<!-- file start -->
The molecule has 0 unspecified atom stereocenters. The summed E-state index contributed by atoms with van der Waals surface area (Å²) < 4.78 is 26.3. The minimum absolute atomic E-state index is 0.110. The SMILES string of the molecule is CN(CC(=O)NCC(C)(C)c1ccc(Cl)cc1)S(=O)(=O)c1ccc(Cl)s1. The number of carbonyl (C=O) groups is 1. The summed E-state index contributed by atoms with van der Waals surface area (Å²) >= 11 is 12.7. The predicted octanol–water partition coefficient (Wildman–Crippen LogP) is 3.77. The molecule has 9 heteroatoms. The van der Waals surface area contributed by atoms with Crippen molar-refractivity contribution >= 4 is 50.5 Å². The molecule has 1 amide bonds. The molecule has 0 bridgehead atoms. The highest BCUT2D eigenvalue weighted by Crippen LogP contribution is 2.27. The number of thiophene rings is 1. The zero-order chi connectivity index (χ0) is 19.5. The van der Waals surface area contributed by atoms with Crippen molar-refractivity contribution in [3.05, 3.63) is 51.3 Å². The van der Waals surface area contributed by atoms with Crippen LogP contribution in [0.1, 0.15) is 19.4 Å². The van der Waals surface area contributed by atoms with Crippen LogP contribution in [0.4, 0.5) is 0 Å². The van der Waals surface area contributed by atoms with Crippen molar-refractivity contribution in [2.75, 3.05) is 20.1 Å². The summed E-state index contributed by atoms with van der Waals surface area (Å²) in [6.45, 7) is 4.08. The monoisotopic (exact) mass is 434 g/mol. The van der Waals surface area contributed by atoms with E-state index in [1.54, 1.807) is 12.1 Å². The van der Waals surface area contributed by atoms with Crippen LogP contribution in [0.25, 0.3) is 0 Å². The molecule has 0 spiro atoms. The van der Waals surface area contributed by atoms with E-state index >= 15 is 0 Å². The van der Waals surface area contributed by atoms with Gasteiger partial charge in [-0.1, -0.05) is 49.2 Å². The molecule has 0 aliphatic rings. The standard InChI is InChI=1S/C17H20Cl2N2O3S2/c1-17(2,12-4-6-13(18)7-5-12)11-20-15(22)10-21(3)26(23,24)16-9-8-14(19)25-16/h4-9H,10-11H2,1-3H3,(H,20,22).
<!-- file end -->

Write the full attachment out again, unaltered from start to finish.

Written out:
The molecule has 0 unspecified atom stereocenters. The summed E-state index contributed by atoms with van der Waals surface area (Å²) < 4.78 is 26.3. The minimum absolute atomic E-state index is 0.110. The SMILES string of the molecule is CN(CC(=O)NCC(C)(C)c1ccc(Cl)cc1)S(=O)(=O)c1ccc(Cl)s1. The number of carbonyl (C=O) groups is 1. The summed E-state index contributed by atoms with van der Waals surface area (Å²) >= 11 is 12.7. The predicted octanol–water partition coefficient (Wildman–Crippen LogP) is 3.77. The molecule has 9 heteroatoms. The van der Waals surface area contributed by atoms with Crippen molar-refractivity contribution >= 4 is 50.5 Å². The molecule has 1 amide bonds. The molecule has 0 bridgehead atoms. The highest BCUT2D eigenvalue weighted by Crippen LogP contribution is 2.27. The number of thiophene rings is 1. The zero-order chi connectivity index (χ0) is 19.5. The van der Waals surface area contributed by atoms with Crippen molar-refractivity contribution in [3.05, 3.63) is 51.3 Å². The van der Waals surface area contributed by atoms with Crippen LogP contribution in [0.1, 0.15) is 19.4 Å². The van der Waals surface area contributed by atoms with Crippen LogP contribution in [0.4, 0.5) is 0 Å². The van der Waals surface area contributed by atoms with Crippen molar-refractivity contribution in [2.75, 3.05) is 20.1 Å². The summed E-state index contributed by atoms with van der Waals surface area (Å²) in [6.45, 7) is 4.08. The monoisotopic (exact) mass is 434 g/mol. The van der Waals surface area contributed by atoms with E-state index in [1.54, 1.807) is 12.1 Å². The van der Waals surface area contributed by atoms with Crippen LogP contribution in [0.25, 0.3) is 0 Å². The molecule has 0 spiro atoms. The van der Waals surface area contributed by atoms with E-state index >= 15 is 0 Å². The van der Waals surface area contributed by atoms with Gasteiger partial charge in [-0.1, -0.05) is 49.2 Å². The molecule has 0 aliphatic rings. The standard InChI is InChI=1S/C17H20Cl2N2O3S2/c1-17(2,12-4-6-13(18)7-5-12)11-20-15(22)10-21(3)26(23,24)16-9-8-14(19)25-16/h4-9H,10-11H2,1-3H3,(H,20,22).